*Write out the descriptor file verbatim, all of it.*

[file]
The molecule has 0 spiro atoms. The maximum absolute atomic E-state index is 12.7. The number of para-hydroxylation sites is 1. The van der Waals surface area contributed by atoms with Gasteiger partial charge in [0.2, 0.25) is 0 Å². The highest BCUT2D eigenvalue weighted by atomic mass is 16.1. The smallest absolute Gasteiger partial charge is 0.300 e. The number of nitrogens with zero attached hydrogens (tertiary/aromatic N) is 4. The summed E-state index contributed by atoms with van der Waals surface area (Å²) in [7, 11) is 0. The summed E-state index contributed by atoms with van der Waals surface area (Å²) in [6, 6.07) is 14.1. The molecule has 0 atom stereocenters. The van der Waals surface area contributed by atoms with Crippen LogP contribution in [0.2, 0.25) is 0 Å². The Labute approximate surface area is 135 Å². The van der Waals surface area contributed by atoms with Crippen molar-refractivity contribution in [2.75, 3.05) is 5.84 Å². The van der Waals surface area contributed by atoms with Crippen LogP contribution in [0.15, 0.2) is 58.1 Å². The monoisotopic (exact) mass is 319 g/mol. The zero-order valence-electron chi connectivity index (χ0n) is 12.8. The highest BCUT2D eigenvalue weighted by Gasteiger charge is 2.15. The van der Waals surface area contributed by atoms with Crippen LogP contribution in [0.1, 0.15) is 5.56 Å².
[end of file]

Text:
The molecule has 0 spiro atoms. The maximum absolute atomic E-state index is 12.7. The number of para-hydroxylation sites is 1. The van der Waals surface area contributed by atoms with Gasteiger partial charge in [0.2, 0.25) is 0 Å². The highest BCUT2D eigenvalue weighted by atomic mass is 16.1. The smallest absolute Gasteiger partial charge is 0.300 e. The number of nitrogens with zero attached hydrogens (tertiary/aromatic N) is 4. The summed E-state index contributed by atoms with van der Waals surface area (Å²) in [7, 11) is 0. The summed E-state index contributed by atoms with van der Waals surface area (Å²) in [6, 6.07) is 14.1. The molecule has 0 atom stereocenters. The van der Waals surface area contributed by atoms with Crippen LogP contribution in [0.2, 0.25) is 0 Å². The Labute approximate surface area is 135 Å². The van der Waals surface area contributed by atoms with Crippen molar-refractivity contribution in [2.75, 3.05) is 5.84 Å². The van der Waals surface area contributed by atoms with Crippen LogP contribution in [0.15, 0.2) is 58.1 Å². The monoisotopic (exact) mass is 319 g/mol. The zero-order valence-electron chi connectivity index (χ0n) is 12.8. The highest BCUT2D eigenvalue weighted by Gasteiger charge is 2.15. The van der Waals surface area contributed by atoms with Crippen LogP contribution in [0.1, 0.15) is 5.56 Å².